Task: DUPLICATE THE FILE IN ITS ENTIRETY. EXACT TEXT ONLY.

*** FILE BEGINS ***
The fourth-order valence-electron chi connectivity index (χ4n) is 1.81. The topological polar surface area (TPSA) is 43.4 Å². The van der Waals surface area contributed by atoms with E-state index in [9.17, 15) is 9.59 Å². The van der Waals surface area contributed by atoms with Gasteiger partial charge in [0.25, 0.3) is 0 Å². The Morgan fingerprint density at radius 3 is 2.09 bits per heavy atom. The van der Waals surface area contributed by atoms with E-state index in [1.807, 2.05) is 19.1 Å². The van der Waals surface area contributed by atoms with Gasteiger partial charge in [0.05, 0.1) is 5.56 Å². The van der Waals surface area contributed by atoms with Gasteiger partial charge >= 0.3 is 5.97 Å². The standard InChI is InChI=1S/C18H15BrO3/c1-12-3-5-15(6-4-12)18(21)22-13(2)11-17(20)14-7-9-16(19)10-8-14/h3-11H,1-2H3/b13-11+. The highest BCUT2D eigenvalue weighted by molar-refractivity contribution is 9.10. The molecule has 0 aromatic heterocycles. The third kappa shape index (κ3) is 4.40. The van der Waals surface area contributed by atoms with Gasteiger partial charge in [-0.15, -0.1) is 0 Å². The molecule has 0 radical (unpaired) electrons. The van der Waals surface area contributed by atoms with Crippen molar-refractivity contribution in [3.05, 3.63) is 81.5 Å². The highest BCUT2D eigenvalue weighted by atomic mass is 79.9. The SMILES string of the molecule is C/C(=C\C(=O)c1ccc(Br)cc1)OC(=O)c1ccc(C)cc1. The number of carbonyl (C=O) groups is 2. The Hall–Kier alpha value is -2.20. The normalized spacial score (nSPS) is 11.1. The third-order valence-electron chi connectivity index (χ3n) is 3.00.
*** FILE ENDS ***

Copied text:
The fourth-order valence-electron chi connectivity index (χ4n) is 1.81. The topological polar surface area (TPSA) is 43.4 Å². The van der Waals surface area contributed by atoms with E-state index in [9.17, 15) is 9.59 Å². The van der Waals surface area contributed by atoms with Gasteiger partial charge in [0.25, 0.3) is 0 Å². The Morgan fingerprint density at radius 3 is 2.09 bits per heavy atom. The van der Waals surface area contributed by atoms with E-state index in [1.807, 2.05) is 19.1 Å². The van der Waals surface area contributed by atoms with Gasteiger partial charge in [0.05, 0.1) is 5.56 Å². The van der Waals surface area contributed by atoms with Gasteiger partial charge >= 0.3 is 5.97 Å². The standard InChI is InChI=1S/C18H15BrO3/c1-12-3-5-15(6-4-12)18(21)22-13(2)11-17(20)14-7-9-16(19)10-8-14/h3-11H,1-2H3/b13-11+. The highest BCUT2D eigenvalue weighted by molar-refractivity contribution is 9.10. The molecule has 0 aromatic heterocycles. The third kappa shape index (κ3) is 4.40. The van der Waals surface area contributed by atoms with Gasteiger partial charge in [-0.15, -0.1) is 0 Å². The molecule has 0 radical (unpaired) electrons. The van der Waals surface area contributed by atoms with Crippen molar-refractivity contribution in [3.05, 3.63) is 81.5 Å². The highest BCUT2D eigenvalue weighted by atomic mass is 79.9. The SMILES string of the molecule is C/C(=C\C(=O)c1ccc(Br)cc1)OC(=O)c1ccc(C)cc1. The number of carbonyl (C=O) groups is 2. The Hall–Kier alpha value is -2.20. The normalized spacial score (nSPS) is 11.1. The third-order valence-electron chi connectivity index (χ3n) is 3.00.